Is jQuery dead?
When I discuss with web designers on what tech they use these days, people usually talk about Angular, React, Flux, GraphQL, Ember, Meteor… the list goes on. But I didn’t hear people talk about jQuery.
When you learn those frameworks/libraries, you usually search the equivalent way on how to achieve something in that framework without using jQuery. Then there are lots of discussions on “the right practice” of using the frameworks, and how you should not use jQuery when using the framework.
I think this makes some people now think that jQuery is an outdated thing and when you create a web project today, using jQuery feels dumb. You should use those mentioned JS frameworks. It’s 2016 and you still using a library since 2006? Sorry, yes, I use jQuery every day. And I’m proud of not using those JS frameworks in every project.
By the way, as mentioned in one of the answer, even Angular uses jQuery if it exists, and if it doesn’t, it uses a subset of it:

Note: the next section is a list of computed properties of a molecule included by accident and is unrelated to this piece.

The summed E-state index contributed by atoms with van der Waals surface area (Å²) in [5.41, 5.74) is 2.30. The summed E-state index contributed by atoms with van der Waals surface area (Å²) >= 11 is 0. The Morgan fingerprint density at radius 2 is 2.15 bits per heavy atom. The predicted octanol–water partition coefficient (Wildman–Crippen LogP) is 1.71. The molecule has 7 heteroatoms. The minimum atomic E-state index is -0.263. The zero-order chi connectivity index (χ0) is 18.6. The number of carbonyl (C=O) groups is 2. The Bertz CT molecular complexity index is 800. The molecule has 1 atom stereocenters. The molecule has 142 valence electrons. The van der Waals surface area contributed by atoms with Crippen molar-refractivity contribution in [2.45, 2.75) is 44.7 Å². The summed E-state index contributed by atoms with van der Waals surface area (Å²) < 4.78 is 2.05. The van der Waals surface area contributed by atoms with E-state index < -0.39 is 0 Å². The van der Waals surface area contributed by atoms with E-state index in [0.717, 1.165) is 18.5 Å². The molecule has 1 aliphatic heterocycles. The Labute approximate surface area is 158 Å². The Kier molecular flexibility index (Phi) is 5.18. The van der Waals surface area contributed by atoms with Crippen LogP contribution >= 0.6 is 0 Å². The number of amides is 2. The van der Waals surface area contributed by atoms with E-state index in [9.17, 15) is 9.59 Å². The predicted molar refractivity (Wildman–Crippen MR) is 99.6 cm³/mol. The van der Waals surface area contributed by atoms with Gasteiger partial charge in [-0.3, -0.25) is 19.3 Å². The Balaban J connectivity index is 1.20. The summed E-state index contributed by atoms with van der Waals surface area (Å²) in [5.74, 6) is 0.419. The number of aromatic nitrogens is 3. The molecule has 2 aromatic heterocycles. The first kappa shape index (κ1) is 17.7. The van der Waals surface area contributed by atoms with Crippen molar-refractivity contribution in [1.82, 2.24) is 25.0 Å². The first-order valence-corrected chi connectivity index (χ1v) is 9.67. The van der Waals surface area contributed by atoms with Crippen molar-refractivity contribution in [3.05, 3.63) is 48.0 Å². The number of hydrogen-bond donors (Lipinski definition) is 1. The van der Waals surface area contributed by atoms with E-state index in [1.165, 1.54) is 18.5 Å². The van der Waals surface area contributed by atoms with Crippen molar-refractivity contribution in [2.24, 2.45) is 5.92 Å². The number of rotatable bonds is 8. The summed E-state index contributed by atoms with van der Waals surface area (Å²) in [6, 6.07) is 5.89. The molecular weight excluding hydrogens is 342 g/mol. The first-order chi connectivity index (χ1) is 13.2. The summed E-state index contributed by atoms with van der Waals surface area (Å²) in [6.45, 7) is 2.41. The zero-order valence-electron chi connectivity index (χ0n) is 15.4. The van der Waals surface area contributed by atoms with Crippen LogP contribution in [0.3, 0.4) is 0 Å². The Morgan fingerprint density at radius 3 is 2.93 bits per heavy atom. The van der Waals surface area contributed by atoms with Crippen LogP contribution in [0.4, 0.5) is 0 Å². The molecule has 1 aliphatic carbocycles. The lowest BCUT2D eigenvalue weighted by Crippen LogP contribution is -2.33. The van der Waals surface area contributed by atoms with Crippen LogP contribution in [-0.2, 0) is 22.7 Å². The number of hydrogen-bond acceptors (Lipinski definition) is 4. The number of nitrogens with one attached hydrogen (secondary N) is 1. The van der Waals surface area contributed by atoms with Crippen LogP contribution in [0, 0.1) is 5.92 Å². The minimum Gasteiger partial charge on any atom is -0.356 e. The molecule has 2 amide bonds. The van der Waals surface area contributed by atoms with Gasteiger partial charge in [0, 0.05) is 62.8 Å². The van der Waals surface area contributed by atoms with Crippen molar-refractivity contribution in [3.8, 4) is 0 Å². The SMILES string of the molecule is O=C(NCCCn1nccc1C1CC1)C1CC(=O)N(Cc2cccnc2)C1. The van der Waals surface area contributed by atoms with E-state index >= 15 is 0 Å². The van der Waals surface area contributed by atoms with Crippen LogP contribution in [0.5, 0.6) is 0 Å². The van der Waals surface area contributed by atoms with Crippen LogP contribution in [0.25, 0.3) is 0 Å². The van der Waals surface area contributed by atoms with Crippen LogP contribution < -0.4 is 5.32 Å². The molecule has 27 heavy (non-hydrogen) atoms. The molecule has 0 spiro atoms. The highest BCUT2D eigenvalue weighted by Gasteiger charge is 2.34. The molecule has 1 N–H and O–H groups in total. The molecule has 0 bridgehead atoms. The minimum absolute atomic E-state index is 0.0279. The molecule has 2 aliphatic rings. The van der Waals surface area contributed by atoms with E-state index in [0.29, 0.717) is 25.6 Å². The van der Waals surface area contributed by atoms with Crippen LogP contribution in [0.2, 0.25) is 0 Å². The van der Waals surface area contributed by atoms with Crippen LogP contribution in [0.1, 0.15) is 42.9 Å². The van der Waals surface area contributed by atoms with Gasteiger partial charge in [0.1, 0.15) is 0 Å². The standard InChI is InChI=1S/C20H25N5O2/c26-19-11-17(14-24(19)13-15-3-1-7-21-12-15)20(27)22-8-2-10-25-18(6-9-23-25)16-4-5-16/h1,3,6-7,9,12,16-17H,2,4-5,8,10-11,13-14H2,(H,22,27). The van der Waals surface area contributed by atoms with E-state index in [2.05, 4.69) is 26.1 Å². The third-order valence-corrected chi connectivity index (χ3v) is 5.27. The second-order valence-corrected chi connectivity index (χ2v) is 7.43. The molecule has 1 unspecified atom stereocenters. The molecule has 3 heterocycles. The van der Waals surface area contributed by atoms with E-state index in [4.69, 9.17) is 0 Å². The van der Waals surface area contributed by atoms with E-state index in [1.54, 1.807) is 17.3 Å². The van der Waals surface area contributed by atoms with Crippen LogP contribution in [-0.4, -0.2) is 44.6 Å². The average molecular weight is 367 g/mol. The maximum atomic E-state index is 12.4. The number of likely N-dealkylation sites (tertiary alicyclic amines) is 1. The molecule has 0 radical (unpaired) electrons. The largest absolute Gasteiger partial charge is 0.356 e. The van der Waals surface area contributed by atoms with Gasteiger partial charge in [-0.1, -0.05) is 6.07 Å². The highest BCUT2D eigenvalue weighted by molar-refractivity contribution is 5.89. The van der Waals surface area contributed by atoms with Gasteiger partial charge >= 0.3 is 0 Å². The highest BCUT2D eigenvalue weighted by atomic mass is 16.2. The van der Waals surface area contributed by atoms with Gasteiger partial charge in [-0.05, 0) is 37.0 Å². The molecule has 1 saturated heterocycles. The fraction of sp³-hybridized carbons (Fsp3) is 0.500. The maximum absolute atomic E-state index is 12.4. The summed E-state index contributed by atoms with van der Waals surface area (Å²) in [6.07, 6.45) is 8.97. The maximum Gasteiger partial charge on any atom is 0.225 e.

If jQuery is available, angular.element is an alias for the jQuery function. If jQuery is not available, angular.element delegates to Angular’s built-in subset of jQuery, called “jQuery lite” or jqLite.
So when we are celebrating the 10th anniversary of jQuery, I want to express that enhancing a web page with jQuery is still a very lightweight and get-the-task-done way. If we can write a small amount of code to achieve an interaction in jQuery, we don’t really need to use an Angular / React / Knockout / Whatever framework. Those frameworks are designed for serious web application. jQuery is a very useful library to enhance most of the websites today.
p.s. Have a clear mind to differentiate framework and library. A library works with other libraries and is replaceable. You can use it with your own combination and freedom. A framework enforces a philosophy on how you should use it. Angular is a framework, Meteor is a framework, jQuery is a library. React, in my opinions, is a library, but it’s whole philosophy—Flux and uni-directional states—is a framework.